I’ve finally straightened out through weeks of writing and clarification the types of notes that I have in my personal knowledge management (PKM) system. I feel a load off my chest!
The thing is, this PKM thing can easily spin out of control. I know because I’ve been spun around before (more than once) when trying to set up my PKM. Structuring information is hard. Structuring information in a way that creates a holistic web of knowledge that doesn’t collapse under its own weight? That’s almost impossible. Without some ideas, that is. Complexity tends to build up on the structure level over time instead of the content and knowledge.
This second part (there are only two parts) can help.
Enjoy, and have a nice week! 👋
In part I, we talked about how everything in a personal knowledge management (PKM) system is focused on building atomic notes through various stages of maturity. We also talked about how other types of notes can help us in that life-long endeavour, discussing in detail the Top of Mind note – the first type of “other” notes.
In this second part, we will talk about the remaining types of notes that could be useful as tools in your PKM garden, including:
Seasons change, weeks are completely human-made, but the day has a rhythm. The sun goes up; the sun goes down. I can handle that. Austin Kleon
i. Tracing the origin of ideas
I have written in detail about the purpose and function of a daily note in my PKM before. Here is the one-sentence summary: daily notes let me navigate back in time and regain context of the origin of ideas.
You might perhaps be a little puzzled: didn’t you say earlier that you put your ideas in the top of mind note? Why would ideas appear in your daily note? Yes, I said that but as it turns out, ideas are not equal, and I needed a way of dealing with the less interesting ones.
Also, it’s important to me to not only have a process for capturing important or urgent things but also the purportedly “unimportant” and not urgent things, because those things often end up being interesting:
Everything interesting begins in the “unimportant and not urgent” quadrant. Eliminating it is the dumbest thing you can do and the worst advice Covey gave.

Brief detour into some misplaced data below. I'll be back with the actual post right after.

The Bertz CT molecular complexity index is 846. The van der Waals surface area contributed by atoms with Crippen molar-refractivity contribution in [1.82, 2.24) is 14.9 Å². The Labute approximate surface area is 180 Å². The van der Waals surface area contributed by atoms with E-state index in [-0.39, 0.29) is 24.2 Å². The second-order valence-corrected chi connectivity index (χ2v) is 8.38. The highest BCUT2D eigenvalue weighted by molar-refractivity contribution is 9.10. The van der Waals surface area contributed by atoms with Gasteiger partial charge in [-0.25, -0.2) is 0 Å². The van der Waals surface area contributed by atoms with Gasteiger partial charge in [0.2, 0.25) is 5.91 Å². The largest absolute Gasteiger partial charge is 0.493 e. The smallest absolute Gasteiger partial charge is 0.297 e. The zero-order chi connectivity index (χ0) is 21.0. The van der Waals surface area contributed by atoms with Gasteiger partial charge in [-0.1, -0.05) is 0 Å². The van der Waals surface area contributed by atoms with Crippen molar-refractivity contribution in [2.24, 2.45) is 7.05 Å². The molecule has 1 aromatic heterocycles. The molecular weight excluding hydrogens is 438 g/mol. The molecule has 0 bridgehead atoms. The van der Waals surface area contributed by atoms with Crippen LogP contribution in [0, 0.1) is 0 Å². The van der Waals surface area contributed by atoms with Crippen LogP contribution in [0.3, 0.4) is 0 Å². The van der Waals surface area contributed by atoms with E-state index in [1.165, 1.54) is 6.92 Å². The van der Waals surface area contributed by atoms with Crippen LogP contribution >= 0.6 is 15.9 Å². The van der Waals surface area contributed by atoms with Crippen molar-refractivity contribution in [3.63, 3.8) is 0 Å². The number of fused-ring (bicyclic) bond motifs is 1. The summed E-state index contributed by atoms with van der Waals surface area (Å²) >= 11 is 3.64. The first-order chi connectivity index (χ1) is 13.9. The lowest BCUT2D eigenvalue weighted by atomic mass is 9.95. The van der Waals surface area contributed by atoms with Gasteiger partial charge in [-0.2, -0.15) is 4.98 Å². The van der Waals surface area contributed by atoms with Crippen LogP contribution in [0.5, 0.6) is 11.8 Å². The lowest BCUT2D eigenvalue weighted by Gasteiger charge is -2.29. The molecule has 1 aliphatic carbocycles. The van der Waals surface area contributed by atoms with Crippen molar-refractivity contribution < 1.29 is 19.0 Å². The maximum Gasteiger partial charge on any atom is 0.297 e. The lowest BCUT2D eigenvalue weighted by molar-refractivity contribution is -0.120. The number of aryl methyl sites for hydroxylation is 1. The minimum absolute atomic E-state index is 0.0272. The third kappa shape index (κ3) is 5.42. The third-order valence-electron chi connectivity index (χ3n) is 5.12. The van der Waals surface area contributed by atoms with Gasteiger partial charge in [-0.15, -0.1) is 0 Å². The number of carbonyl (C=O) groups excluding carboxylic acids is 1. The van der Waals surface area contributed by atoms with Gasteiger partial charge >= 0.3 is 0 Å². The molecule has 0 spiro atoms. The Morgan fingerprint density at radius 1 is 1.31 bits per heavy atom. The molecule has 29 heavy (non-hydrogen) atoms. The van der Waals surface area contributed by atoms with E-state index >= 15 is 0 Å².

— Venkatesh Rao (@vgr) August 10, 2021
To illustrate the range of ideas that can come up in a normal day for me, here are a few scenarios:
In some of the scenarios above, I can sense that there is a kernel of an idea that I can’t wait to crack open. In other scenarios, the idea feels only mildly appealing, although still worth capturing. Future me might love it.
So, what do I do with these in my PKM? I know I’d like to capture them somehow for rediscovery. But how?
Here’s what I would do:
[[b-7 Habits of Highly Effective People by Stephen Covey]]and that it helped him with leadership. Maybe worth reading.” in my Daily Note, and potentially follow-up the next time I’m looking for a book to read.
#🌐in the same sentence, and potentially follow-up the next time I’m looking for blog article ideas.
(Primer on linking to yet-to-exist notes: In point 2, I created a link to the yet-to-exist note entitled 7 Habits of Highly Effective People by Stephen Covey. Most PKM software will soft-create a note for you in the background when you try to link to a note that does not exist in your PKM yet. In Obsidian, you can toggle off a setting under the Quick switcher > Show existing only. In the future, when you type double brackets or search for a file, Obsidian will then search among soft-created notes as well.)
Okay, so imagine that you’ve done exactly what I said above in your PKM. Let’s focus on points 2 & 3 as they involve the daily note. How can you trace the origin of ideas? Why is that useful in the first place?
Say, 3 months later, someone else mentions the 7 Habits book to you. This time, you follow the same process and as you type two square brackets in that day’s daily note, to your surprise, you notice the full name of the book showing up in auto-complete.
Huh, I’ve jotted down this book once!, you think to yourself. This piqued your curiosity and so you link to that still-yet-to-exist note and finally create an empty note with that title (a simple Cmd + Click in Obsidian) since you have a feeling you’ll want to read it soon now that two people you know have talked about the book.
Now, because of your PKM software, you have in your hands an empty note that has two incoming links. In Obsidian, one way to view incoming links is using the Graph View, and it would look like this when viewing the newly created book note:
Being able to look at the note from the specific day you first thought about a book allows you to almost travel back in time to see who recommended it, why, and what you thought when you wrote it in that day’s daily note in the first place.
You can then compare your past self to your present self and make a judgement about what to do next. Perhaps, you think, you should add “read this book” to your top of mind inbox!
For this time-walk to work, we need the daily note to be as vivid and context-rich as possible. The more details from that day, the more context to come back to. Thankfully, this can come quite naturally by thinking of your daily note as a scratchpad.